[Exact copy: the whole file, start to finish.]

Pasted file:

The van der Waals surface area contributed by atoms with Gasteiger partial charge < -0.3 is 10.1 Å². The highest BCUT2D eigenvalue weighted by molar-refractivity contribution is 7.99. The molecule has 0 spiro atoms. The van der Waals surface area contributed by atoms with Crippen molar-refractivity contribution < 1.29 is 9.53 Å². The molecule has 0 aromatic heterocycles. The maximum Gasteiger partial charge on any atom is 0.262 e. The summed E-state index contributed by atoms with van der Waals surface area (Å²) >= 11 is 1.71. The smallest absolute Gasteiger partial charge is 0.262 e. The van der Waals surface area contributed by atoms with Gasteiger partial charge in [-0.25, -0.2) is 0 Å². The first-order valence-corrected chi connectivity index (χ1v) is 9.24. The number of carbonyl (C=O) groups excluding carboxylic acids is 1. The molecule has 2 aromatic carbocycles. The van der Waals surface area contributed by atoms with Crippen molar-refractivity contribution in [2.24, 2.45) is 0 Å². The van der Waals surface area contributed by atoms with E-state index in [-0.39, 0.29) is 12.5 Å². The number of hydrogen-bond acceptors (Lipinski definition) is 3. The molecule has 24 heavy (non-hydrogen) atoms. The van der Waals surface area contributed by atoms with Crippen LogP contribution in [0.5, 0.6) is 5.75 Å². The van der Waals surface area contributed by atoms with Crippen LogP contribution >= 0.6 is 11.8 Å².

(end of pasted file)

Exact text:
The van der Waals surface area contributed by atoms with Gasteiger partial charge < -0.3 is 10.1 Å². The highest BCUT2D eigenvalue weighted by molar-refractivity contribution is 7.99. The molecule has 0 spiro atoms. The van der Waals surface area contributed by atoms with Crippen molar-refractivity contribution < 1.29 is 9.53 Å². The molecule has 0 aromatic heterocycles. The maximum Gasteiger partial charge on any atom is 0.262 e. The summed E-state index contributed by atoms with van der Waals surface area (Å²) >= 11 is 1.71. The smallest absolute Gasteiger partial charge is 0.262 e. The van der Waals surface area contributed by atoms with Gasteiger partial charge in [-0.25, -0.2) is 0 Å². The first-order valence-corrected chi connectivity index (χ1v) is 9.24. The number of carbonyl (C=O) groups excluding carboxylic acids is 1. The molecule has 2 aromatic carbocycles. The van der Waals surface area contributed by atoms with Crippen molar-refractivity contribution in [2.24, 2.45) is 0 Å². The van der Waals surface area contributed by atoms with E-state index in [-0.39, 0.29) is 12.5 Å². The number of hydrogen-bond acceptors (Lipinski definition) is 3. The molecule has 24 heavy (non-hydrogen) atoms. The van der Waals surface area contributed by atoms with Crippen LogP contribution in [0.5, 0.6) is 5.75 Å². The van der Waals surface area contributed by atoms with Crippen LogP contribution >= 0.6 is 11.8 Å².